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Right Reverend Monsignor John Tracy Ellis (1905-)

IN HIS RECENT VOLUME OF MEMOIRS, Portraits from Memory, Bertrand Russell has a brief chapter which he calls "How I Write." Granted that many readers may find a number of opinions in his book with which they will disagree, Russell has some sensible things to say on the subject of writing. He remarks, for example, that in his young years he would fret himself into a nervous state for fear that a given Piece of writing might never come right but, he adds ''very gradually I have discovered ways of writing with a minimum of worry and anxiety." It is a familiar experience, of course, for new writers, although there are those to whom writing has apparently always been a rather effortless task. The late Theodore Maynard, it seemed to me, was one of those fortunate people. But most of us, alas, have not escaped the period of fret and frenzy that accompanied our first literary efforts. I certainly did not, and only recollections of the earliest manifestation of this "fretting" process are related to the preparation of themes for a college English class where the professor was noted for his severe scrutiny and his close marking of student papers. We knew that what we did would be critically read and corrected, and that in itself was a challenge, to say nothing of trying to earn a high mark from one who was notoriously stingy in that regard. It was in the English class of this professor that I first learned the necessity of repeated rewriting of awkward passages, of the value of a unified paragraph, of the search for more refined expression, and in a general way many of the hazards of authorship which remain with a man to the end of his life.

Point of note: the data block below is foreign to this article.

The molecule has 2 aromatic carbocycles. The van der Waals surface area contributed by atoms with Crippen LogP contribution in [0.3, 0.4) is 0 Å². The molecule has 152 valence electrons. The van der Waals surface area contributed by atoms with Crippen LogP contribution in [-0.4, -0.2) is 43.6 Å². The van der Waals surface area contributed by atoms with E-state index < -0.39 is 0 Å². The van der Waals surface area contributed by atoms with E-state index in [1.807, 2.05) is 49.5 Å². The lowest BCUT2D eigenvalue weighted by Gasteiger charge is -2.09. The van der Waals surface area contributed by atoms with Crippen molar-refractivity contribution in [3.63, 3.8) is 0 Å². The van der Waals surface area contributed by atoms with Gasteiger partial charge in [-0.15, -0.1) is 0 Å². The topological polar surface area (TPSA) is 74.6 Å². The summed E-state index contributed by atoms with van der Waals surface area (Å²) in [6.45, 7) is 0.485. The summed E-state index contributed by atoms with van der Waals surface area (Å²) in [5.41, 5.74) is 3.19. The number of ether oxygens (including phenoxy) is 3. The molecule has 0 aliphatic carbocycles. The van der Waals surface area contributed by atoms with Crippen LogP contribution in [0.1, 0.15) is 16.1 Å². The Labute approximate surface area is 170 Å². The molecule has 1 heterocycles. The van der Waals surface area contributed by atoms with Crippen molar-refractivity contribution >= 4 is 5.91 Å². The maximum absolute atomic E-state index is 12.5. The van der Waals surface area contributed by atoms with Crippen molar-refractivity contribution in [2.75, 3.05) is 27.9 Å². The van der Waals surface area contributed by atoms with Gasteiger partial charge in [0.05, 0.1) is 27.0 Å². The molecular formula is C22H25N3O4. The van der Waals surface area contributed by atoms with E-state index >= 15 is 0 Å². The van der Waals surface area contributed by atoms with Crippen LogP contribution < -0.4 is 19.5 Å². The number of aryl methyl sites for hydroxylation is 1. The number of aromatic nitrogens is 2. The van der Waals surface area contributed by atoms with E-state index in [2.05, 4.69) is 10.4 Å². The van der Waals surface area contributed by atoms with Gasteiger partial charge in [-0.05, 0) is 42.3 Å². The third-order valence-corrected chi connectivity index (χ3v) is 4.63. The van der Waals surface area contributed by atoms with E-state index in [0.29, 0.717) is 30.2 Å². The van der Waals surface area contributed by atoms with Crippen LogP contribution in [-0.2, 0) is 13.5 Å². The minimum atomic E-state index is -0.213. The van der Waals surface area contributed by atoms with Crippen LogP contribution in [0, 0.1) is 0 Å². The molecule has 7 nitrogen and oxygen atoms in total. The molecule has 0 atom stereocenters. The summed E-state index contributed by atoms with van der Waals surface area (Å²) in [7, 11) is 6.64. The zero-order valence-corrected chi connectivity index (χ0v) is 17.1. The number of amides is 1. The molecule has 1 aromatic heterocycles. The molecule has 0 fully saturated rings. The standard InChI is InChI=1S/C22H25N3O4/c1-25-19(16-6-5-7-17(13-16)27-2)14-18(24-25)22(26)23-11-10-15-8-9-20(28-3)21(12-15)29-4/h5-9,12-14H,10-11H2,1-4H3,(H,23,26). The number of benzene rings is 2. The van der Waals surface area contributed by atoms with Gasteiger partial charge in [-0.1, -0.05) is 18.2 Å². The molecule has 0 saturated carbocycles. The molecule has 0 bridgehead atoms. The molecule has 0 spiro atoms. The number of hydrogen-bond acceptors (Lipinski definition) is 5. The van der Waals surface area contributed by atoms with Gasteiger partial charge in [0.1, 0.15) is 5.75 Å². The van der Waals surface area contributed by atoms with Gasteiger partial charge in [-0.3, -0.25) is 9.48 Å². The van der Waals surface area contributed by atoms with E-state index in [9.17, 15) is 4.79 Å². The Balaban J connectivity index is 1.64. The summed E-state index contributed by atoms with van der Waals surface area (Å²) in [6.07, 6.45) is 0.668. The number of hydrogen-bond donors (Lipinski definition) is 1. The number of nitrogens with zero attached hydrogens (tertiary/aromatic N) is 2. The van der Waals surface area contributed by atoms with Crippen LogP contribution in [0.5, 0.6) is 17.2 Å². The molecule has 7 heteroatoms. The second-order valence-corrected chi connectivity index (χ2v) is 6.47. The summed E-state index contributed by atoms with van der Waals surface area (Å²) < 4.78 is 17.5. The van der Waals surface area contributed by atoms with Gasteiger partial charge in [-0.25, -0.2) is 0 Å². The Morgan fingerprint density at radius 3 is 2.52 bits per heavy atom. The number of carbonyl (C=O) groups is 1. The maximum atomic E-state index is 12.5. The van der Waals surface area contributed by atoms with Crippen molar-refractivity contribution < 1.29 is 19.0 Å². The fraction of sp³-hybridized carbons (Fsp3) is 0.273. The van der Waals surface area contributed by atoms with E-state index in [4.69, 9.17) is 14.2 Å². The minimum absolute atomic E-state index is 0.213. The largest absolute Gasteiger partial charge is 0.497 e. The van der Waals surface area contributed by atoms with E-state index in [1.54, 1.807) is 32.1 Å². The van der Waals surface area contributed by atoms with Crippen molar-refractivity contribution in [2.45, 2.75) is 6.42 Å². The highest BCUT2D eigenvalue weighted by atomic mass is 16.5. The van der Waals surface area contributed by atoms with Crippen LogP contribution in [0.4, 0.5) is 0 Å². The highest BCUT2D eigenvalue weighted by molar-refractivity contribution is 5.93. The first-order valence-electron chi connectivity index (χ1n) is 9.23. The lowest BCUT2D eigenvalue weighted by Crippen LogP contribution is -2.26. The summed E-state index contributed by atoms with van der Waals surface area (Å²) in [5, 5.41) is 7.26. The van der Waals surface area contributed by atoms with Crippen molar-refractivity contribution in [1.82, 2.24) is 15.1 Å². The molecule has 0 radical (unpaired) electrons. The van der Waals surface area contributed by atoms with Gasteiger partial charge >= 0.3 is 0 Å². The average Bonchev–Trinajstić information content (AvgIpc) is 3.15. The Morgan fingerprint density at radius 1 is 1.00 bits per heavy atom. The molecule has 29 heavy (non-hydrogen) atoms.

After being awarded a Knights of Columbus scholarship in June 1927, I enrolled for graduate studies at the Catholic University of America and began my formal training in history under the direction of Monsignor Peter Guilday. During the next three years about the only writing I did was for my master's thesis and my doctoral dissertation, neither of which was ever the source of any special pride, for although the research they embodied was, perhaps, respectable enough, the style in which they were written never rose above the pedestrian standards customary in these academic exercises. After receiving my doctor's degree in 1930, I did very little writing during the next decade, aside from one or two brief articles in The Commonweal and The Catholic World, since my time was devoted principally to the preparation of the courses I was teaching and to my theological training for the priesthood. It was only in 1941 that I decided to write another book. The underlying motive behind Cardinal Consalvi and Anglo-Papal Relations, 1814-1825 (Catholic University Press, 1942) was two-fold: a conviction that the English aspects of the diplomacy of Pope Pius VII's great Secretary of State deserved more attention than they had up to that time received, and a desire to win an academic promotion.